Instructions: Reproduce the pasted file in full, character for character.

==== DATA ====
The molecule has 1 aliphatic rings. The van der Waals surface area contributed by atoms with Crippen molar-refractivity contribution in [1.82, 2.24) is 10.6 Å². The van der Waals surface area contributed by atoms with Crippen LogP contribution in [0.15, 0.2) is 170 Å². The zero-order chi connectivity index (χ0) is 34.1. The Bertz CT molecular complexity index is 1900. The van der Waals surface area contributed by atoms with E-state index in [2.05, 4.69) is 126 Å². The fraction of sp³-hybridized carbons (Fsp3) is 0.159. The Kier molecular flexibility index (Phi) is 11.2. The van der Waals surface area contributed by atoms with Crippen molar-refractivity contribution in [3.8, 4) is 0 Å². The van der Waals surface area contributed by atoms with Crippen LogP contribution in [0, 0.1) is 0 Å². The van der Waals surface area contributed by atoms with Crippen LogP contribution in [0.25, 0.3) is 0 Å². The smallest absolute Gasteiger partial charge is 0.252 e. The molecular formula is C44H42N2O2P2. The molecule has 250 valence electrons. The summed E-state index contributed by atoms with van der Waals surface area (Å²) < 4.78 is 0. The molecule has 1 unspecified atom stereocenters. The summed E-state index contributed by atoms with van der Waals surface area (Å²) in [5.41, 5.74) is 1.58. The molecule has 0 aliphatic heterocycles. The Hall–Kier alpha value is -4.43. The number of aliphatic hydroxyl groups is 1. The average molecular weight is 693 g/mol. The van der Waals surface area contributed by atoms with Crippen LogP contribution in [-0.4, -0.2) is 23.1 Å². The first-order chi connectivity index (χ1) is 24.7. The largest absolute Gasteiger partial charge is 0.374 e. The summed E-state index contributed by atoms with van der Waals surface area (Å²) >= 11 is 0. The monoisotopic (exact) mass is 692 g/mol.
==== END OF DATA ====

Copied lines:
The molecule has 1 aliphatic rings. The van der Waals surface area contributed by atoms with Crippen molar-refractivity contribution in [1.82, 2.24) is 10.6 Å². The van der Waals surface area contributed by atoms with Crippen LogP contribution in [0.15, 0.2) is 170 Å². The zero-order chi connectivity index (χ0) is 34.1. The Bertz CT molecular complexity index is 1900. The van der Waals surface area contributed by atoms with E-state index in [2.05, 4.69) is 126 Å². The fraction of sp³-hybridized carbons (Fsp3) is 0.159. The Kier molecular flexibility index (Phi) is 11.2. The van der Waals surface area contributed by atoms with Crippen molar-refractivity contribution in [3.8, 4) is 0 Å². The van der Waals surface area contributed by atoms with Crippen LogP contribution in [0, 0.1) is 0 Å². The van der Waals surface area contributed by atoms with Crippen LogP contribution in [0.25, 0.3) is 0 Å². The smallest absolute Gasteiger partial charge is 0.252 e. The molecular formula is C44H42N2O2P2. The molecule has 250 valence electrons. The summed E-state index contributed by atoms with van der Waals surface area (Å²) < 4.78 is 0. The molecule has 1 unspecified atom stereocenters. The summed E-state index contributed by atoms with van der Waals surface area (Å²) in [5.41, 5.74) is 1.58. The molecule has 0 aliphatic heterocycles. The Hall–Kier alpha value is -4.43. The number of aliphatic hydroxyl groups is 1. The average molecular weight is 693 g/mol. The van der Waals surface area contributed by atoms with Crippen LogP contribution in [-0.4, -0.2) is 23.1 Å². The first-order chi connectivity index (χ1) is 24.7. The largest absolute Gasteiger partial charge is 0.374 e. The summed E-state index contributed by atoms with van der Waals surface area (Å²) >= 11 is 0. The monoisotopic (exact) mass is 692 g/mol.